The U.S. Forest Service released Monday a report that will help with an update to the Northwest Forest Plan, according to a news release.
The report reviews and summarizes applicable science that has emerged since the Northwest Forest Plan was adopted in 1994.
The Northwest Forest Plan directs management of 17 national forests in California, Oregon and Washington, including the portion of the Mount Baker-Snoqualmie National Forest in eastern Skagit County.
The Northwest Forest Plan was created to protect the critical habitat of the northern spotted owl while maintaining a viable forest products industry in the Pacific Northwest, according to the Forest Service.
It covers 24 million acres of land managed by the Forest Service, Bureau of Land Management and National Park Service.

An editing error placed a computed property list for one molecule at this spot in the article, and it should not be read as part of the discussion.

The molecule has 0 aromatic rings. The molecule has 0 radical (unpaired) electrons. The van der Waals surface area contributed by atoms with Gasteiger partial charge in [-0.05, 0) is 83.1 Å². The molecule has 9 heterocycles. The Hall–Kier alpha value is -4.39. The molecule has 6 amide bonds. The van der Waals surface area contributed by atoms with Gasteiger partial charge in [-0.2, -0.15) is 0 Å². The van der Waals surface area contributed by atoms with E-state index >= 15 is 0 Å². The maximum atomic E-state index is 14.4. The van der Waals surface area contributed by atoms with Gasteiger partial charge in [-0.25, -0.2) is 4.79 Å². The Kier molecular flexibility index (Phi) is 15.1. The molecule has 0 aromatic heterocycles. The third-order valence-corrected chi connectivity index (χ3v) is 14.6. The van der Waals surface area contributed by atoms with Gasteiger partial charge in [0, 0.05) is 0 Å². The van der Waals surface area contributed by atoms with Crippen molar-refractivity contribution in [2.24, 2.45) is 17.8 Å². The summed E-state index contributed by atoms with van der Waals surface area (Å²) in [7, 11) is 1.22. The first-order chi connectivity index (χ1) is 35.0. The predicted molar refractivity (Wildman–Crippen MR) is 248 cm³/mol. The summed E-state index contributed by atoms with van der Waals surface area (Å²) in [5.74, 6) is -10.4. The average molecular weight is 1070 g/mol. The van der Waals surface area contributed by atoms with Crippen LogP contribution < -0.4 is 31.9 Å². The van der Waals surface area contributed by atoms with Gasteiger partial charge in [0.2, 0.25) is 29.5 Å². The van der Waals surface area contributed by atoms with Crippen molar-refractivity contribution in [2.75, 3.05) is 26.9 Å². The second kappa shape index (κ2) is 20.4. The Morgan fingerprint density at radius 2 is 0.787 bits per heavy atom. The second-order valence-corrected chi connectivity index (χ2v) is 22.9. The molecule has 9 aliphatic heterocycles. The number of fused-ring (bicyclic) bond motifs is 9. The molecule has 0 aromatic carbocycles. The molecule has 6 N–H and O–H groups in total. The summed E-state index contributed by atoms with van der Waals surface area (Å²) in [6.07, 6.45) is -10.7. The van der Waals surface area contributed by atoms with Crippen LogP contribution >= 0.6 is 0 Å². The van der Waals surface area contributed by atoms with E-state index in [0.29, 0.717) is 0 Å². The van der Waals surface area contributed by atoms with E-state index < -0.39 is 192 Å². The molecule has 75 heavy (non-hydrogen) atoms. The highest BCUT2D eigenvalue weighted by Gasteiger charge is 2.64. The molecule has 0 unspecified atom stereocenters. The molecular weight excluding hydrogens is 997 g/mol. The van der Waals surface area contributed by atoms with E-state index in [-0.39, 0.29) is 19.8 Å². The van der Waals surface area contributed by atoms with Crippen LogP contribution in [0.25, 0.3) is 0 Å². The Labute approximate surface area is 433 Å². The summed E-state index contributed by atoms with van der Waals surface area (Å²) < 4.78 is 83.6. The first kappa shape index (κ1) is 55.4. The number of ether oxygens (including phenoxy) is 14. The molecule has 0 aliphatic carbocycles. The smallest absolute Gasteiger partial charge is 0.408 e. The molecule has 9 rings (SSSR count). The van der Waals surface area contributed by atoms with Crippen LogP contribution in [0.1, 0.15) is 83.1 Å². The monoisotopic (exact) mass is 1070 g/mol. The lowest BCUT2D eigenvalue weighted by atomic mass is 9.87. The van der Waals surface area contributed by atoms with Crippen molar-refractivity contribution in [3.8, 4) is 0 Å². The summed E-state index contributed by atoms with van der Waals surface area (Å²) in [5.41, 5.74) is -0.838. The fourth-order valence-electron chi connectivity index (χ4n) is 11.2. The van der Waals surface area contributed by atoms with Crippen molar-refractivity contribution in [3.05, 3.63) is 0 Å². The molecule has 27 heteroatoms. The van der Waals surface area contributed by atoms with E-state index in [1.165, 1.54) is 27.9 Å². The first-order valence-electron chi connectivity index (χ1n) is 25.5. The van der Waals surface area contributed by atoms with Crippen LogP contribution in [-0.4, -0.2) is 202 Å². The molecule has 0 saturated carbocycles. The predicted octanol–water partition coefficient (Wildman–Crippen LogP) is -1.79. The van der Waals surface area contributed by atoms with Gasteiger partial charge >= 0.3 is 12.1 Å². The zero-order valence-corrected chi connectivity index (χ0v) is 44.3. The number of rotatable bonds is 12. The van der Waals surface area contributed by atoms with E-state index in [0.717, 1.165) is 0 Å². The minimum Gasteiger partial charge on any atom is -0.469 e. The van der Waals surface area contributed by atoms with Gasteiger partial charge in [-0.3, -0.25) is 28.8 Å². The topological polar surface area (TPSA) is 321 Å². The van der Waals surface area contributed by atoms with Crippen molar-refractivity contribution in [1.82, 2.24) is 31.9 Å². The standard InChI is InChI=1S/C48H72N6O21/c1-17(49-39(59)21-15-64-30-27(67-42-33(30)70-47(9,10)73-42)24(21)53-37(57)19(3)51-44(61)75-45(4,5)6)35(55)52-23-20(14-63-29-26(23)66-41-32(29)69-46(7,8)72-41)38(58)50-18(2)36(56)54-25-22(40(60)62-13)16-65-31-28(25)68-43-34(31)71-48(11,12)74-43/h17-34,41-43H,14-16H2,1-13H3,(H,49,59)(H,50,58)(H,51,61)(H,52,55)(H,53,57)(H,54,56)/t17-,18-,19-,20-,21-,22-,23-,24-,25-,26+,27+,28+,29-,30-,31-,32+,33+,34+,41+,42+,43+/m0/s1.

The report reviews how protected species have fared on federal lands and addresses new concerns that have emerged, including climate change.
One of the most significant findings is that the plan has protected old-growth forests that provide habitat for important species, according to the release. Another finding shows that using fire as a land management tool can promote forest resilience.
Species of concern addressed in the report include several that are found in the Mount Baker-Snoqualmie National Forest, including threatened Puget Sound chinook salmon and Puget Sound steelhead trout.
The report was authored by about 50 scientists from Forest Service regional research stations, other federal agencies, universities and tribes. Compiling the report was managed by the independent science organization The Ecological Society of America, according to the release.
A draft of the report was released in November 2016.
Over the past year and a half, public input was gathered, peer review was completed and the final document was written.